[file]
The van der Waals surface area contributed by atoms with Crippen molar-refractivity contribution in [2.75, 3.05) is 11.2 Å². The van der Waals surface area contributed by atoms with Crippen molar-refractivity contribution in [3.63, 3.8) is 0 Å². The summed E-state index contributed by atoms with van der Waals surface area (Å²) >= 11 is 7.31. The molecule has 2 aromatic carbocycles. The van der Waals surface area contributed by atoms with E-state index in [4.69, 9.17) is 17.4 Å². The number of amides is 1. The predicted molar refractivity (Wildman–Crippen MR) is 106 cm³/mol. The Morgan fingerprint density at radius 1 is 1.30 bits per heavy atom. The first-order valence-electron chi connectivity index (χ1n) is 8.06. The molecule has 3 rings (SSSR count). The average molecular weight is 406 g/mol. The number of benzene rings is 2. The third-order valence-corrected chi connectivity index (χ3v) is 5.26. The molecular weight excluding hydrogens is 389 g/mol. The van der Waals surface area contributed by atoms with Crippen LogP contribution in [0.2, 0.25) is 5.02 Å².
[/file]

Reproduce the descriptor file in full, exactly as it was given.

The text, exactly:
The van der Waals surface area contributed by atoms with Crippen molar-refractivity contribution in [2.75, 3.05) is 11.2 Å². The van der Waals surface area contributed by atoms with Crippen molar-refractivity contribution in [3.63, 3.8) is 0 Å². The summed E-state index contributed by atoms with van der Waals surface area (Å²) >= 11 is 7.31. The molecule has 2 aromatic carbocycles. The van der Waals surface area contributed by atoms with E-state index in [4.69, 9.17) is 17.4 Å². The number of amides is 1. The predicted molar refractivity (Wildman–Crippen MR) is 106 cm³/mol. The Morgan fingerprint density at radius 1 is 1.30 bits per heavy atom. The first-order valence-electron chi connectivity index (χ1n) is 8.06. The molecule has 3 rings (SSSR count). The average molecular weight is 406 g/mol. The number of benzene rings is 2. The third-order valence-corrected chi connectivity index (χ3v) is 5.26. The molecular weight excluding hydrogens is 389 g/mol. The van der Waals surface area contributed by atoms with Crippen LogP contribution in [0.2, 0.25) is 5.02 Å².